Canadian Prime Minister Justin Trudeau announced on Thursday to allot additional 1.1 billion Canadian dollars (about 782 million U.S. dollars) for national medical research against the COVID-19.
"The better we understand this virus, its spread and its impact on different people, the better we can fight it and eventually defeat it," Trudeau said at a news conference in Ottawa on Thursday.
The fund is divided into three components: 115 million Canadian dollars (about 81 million U.S. dollars) for research into vaccines and treatments being developed in hospitals and universities; 662 million Canadian dollars (472 million U.S. dollars) for clinical trials in Canada and 350 million Canadian dollars (248 million U.S. dollars) to expand national testing and modelling for COVID-19.
The additional fund is meant to support previous efforts by the Trudeau government to marshal Canada's medical community in the battle against COVID-19.
In mid-March, it provided 275 million Canadian dollars (about 194 million U.S. dollars) for medical research. It announced the creation of a new strategic innovation fund to allot another 192 million Canadian dollars (roughly 136 million U.S. dollars) to specific companies and research institutions working on new drugs and vaccines.
At the news conference, Trudeau also announced the creation of a new COVID-19 immunity task force focused on serology testing to determine if someone has been exposed to the virus already.
The COVID-19 immunity task force will include a series of Canada's top doctors and will focus on blood testing to track and understand immunity to the novel coronavirus.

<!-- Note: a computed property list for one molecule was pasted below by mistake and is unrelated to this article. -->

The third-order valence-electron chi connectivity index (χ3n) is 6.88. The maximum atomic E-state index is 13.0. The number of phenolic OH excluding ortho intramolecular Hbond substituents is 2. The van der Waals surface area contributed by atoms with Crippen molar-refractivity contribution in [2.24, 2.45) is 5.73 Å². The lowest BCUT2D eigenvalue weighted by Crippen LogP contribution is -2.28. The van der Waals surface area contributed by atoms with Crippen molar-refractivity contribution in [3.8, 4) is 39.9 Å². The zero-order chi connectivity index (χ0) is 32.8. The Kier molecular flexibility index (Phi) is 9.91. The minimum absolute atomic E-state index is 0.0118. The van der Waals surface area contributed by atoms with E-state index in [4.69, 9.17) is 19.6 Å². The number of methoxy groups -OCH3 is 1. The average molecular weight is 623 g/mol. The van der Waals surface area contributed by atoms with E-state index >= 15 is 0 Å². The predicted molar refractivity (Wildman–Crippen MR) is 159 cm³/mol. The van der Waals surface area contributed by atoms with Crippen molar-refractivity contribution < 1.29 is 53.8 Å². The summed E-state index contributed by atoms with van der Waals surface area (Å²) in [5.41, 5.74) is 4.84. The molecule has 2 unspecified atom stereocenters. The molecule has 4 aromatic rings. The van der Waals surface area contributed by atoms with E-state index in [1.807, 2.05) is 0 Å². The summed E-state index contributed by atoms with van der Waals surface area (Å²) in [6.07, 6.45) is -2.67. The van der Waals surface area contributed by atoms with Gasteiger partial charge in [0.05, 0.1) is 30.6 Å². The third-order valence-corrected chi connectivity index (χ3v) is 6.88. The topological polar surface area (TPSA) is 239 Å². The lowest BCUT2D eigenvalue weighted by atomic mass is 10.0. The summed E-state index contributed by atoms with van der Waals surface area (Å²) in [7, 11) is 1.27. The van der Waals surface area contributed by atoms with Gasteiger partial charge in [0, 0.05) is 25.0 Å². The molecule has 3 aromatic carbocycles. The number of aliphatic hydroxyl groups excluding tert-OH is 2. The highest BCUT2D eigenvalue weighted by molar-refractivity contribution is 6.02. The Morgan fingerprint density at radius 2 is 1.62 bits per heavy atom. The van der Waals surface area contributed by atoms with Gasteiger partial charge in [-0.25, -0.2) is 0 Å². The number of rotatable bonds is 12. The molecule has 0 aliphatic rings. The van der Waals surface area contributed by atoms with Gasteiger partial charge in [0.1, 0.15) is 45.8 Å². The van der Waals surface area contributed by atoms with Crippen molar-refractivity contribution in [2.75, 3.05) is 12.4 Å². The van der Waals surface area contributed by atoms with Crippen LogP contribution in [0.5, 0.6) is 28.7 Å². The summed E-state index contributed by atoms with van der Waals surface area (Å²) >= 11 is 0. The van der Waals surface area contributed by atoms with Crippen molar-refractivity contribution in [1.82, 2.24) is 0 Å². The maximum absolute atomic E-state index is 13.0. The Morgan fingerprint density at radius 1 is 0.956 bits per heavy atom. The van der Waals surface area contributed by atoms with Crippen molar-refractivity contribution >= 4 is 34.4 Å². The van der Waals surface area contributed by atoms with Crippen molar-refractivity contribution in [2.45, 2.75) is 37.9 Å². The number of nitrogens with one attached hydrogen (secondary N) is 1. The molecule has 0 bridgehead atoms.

Trudeau said testing is key to the fight against COVID-19 and 20,000 tests are carried out in Canada every day. "Testing must increase even further before we can reopen and restart our normal activities as a country."
"We know it may be a long while before a vaccine. There are discussions around treatments for COVID-19 that might work as well as a vaccine," he said.
This new fund comes one day after Canada's Chief Public Health Officer Theresa Tam said that rapid testing to detect and trace the virus' spread will be essential to curb the COVID-19 pandemic.
Tam said Canada needs to triple the number of COVID-19 tests being conducted daily in order to reach desired target of 60,000 tests a day.
To date, more than 620,000 people in Canada have been tested for COVID-19, according to CTV.
Some provinces like Saskatchewan and Prince Edward Island where the virus' spread appears to be minimal are planning to loosen some restrictions for businesses and service in early May.
"In the coming months we will be able to loosen a number of the restrictions and rules that we have right now," he said.
As of Thursday afternoon, there were more than 41,752 confirmed COVID-19 cases across the country and 2,141 deaths.